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The following story by Corinne Goyetche was posted on the Marine Mammals Research and Conservation Discussion (MARMAM) by Ron Lynds.

For many weeks we had been reading postings on MARMAM discussing the pro's and con's of moving Keiko from a tank in Mexico to a tank in Oregan. This is the first posting that touched our hearts and touches the heart of the matter!

We wish Corinne well with her quest and trust that Keiko will fare well on his journey closer to home. The pictures used in this story were emailed to us by Corrinne with the help Ron Lynds .


Corinnes story has a sequel....

Each year Trish and I present lectures to the Students particpating in the BIO03202 - Marine Mammals: Biology and Conservation at the Southern Cross University Whale Research Centre.

Last year (2007) after we had given our lectures a young woman came forward and introduced herself to us. She said "my name is Corinne Goyetche, you probaly don't remember me"... The hairs on th back of my neck tingled... We certainly did remember Corinne and told her so!

She informed us that she had completed a Bachelor of Science with majors in Biology and Interdisciplinary Studies in Aquatic Resources at Francis Xavier University in Nova Scotia, Canda and was presently nearing completion of a Master of Marine Science and Management at the National Marine Science Centre, University of New England, New South Wales, Australia and was doing the Marine Mammals Unit at SCU as part of that program.

In early 2008 we contacted Corrine, who by then had completed her Masters Course, and invited her to be our Research Assistant aboard the 2008 Whale Research Expedition.

We are looking forward to working with corrinne and getting to know her better.

.

Corinne's Story about Keiko

Ron Lynds says "Corinne Goyetche, a thirteen year old Nova Scotia girl, asked me to enter her story on Marmam and let her know the response. Here's Corinne's story in her own words":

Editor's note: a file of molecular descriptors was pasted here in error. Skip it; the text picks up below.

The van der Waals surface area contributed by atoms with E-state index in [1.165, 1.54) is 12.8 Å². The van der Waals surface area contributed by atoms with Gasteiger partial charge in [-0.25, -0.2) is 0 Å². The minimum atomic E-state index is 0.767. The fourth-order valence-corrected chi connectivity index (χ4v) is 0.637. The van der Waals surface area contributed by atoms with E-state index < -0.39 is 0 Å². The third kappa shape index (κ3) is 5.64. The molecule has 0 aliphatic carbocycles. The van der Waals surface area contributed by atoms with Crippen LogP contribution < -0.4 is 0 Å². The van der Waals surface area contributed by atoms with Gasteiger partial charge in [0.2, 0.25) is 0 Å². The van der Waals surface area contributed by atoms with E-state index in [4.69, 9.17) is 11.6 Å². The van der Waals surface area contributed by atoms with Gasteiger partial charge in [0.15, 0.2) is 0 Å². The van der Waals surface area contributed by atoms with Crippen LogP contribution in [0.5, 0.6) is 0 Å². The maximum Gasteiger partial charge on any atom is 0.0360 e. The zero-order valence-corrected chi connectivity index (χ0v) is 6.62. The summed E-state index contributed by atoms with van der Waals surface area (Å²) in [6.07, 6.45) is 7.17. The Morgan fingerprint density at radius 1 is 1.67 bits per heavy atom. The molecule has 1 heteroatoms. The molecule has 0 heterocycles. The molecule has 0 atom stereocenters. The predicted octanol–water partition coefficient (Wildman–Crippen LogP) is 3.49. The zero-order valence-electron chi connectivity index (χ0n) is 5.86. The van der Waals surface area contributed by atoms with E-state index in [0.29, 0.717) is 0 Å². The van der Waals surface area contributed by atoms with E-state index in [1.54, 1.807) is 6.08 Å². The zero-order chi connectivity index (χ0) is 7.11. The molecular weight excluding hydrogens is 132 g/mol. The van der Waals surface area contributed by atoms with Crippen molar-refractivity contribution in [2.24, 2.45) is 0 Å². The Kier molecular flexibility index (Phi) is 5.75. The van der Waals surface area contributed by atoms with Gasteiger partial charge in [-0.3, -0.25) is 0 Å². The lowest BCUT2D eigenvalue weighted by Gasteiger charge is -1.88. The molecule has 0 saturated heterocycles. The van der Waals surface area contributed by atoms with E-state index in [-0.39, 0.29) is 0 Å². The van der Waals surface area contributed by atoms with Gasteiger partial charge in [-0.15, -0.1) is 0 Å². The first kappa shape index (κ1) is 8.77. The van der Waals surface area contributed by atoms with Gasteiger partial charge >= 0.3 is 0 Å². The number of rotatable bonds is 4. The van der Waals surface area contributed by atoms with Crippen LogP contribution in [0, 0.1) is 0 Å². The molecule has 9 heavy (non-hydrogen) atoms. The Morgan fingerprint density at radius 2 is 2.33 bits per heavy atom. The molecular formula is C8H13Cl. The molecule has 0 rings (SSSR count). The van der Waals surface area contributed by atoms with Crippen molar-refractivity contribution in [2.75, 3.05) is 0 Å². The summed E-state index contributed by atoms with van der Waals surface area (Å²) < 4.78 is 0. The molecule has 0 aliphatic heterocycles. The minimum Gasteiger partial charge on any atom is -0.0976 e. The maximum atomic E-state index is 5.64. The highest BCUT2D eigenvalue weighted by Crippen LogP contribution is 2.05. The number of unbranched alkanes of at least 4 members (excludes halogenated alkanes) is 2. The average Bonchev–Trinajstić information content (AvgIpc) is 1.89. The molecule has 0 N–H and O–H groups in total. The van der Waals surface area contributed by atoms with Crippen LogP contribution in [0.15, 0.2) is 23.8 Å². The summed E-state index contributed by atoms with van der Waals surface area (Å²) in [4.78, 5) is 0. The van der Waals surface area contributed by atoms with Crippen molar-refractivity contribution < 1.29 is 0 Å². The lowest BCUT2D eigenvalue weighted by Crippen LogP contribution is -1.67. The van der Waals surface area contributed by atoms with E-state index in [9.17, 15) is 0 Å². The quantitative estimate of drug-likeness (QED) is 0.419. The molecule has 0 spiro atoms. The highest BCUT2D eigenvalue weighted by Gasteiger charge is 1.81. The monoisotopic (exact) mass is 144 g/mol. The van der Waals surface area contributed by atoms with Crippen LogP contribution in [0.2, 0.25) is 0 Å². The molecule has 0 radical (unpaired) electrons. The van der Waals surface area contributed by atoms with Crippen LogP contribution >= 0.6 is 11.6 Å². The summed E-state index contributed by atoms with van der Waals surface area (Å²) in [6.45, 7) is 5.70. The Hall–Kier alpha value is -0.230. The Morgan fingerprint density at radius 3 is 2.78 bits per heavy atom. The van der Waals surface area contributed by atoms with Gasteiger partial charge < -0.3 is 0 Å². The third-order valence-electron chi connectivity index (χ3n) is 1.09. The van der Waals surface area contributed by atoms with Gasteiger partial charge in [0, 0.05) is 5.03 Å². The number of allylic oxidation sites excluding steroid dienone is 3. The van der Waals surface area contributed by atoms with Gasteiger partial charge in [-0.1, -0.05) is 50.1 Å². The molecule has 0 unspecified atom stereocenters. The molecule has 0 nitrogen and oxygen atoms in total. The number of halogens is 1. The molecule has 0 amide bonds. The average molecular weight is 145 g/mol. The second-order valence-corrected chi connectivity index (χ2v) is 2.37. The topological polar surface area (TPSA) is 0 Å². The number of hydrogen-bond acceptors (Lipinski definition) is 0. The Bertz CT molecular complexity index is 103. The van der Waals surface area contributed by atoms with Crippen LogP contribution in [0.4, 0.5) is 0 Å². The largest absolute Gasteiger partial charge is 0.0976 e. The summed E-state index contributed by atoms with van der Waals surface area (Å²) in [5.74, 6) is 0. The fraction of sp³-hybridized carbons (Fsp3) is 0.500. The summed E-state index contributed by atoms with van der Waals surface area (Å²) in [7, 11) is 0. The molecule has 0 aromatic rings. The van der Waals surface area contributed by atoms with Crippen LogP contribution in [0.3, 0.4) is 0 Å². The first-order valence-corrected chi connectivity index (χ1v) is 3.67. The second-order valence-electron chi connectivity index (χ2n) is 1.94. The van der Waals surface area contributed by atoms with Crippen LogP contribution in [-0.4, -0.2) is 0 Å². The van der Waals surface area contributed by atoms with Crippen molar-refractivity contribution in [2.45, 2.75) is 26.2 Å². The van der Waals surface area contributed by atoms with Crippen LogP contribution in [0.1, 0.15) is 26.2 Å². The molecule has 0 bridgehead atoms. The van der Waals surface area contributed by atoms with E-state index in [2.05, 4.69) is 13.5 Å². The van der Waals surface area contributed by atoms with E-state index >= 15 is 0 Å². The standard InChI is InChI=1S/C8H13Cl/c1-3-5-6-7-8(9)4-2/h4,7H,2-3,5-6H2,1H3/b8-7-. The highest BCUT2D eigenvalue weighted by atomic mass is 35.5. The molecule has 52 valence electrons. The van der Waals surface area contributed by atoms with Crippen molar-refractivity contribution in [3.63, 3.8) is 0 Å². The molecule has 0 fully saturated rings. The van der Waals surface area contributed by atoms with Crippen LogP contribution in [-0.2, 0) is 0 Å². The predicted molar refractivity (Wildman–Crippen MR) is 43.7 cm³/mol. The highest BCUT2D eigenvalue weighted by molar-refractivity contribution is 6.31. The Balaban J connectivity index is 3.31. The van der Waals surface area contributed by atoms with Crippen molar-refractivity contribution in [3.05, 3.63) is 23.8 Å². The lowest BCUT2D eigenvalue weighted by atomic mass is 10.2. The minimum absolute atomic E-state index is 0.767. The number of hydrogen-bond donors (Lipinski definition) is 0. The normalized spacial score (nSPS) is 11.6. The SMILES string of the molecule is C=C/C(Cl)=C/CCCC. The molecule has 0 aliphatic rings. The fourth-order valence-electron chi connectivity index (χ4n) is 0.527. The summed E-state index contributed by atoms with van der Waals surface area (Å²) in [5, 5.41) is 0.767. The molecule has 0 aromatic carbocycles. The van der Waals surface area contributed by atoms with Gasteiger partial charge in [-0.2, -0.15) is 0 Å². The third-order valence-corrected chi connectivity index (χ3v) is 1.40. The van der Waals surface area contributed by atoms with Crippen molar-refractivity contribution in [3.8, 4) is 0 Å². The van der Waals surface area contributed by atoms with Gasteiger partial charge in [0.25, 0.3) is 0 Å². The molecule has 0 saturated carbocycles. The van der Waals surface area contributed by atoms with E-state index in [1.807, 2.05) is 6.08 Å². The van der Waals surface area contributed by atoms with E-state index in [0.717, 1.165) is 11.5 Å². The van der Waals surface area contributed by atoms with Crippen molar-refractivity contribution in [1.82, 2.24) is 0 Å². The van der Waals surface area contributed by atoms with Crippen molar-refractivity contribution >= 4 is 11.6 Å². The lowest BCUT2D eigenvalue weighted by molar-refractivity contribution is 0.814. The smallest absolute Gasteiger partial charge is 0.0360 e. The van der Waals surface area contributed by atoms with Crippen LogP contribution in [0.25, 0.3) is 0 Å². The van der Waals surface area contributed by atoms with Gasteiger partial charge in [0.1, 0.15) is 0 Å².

(Corinne visting Keiko to discuss her proposal)  
Corinne and Keiko

  Fourteen months ago I started what was to be the most exciting project of my life. It involved the famous whale from the movie "Free Willie" named Keiko and a unique inland sea called the Bras D'or.

  After seeing the movie I became interested in whales and the cruelty of keeping them in tanks so far from their homes. I decided that I was going to help them (Keiko in particular) and that's what I'm doing. I phoned the 1-800-4- whales number which was seen at the end of the movie. It offered kids a chance to truly free Keiko by sending $10 but that's not exactly what Earth Island Institute had in mind. It seemed their plan was to transfer Keiko to a larger, multi-million dollar TANK at the Oregon Coast Aquarium. I told them about my plan to put Keiko in a natural, but controlled environment called the Bras D'or in the center of Cape Breton Island in Nova Scotia, Canada (See Map) which is on the way to his native waters off Iceland. Keiko could learn to hunt for fish and build up his survival skills while being surrounded by nature's beauty where he belongs. When ready, he could be released back to his family pod.

  (Aerial view of Bra D'or, east of Ross Cove) Aerial view of  Ross Cove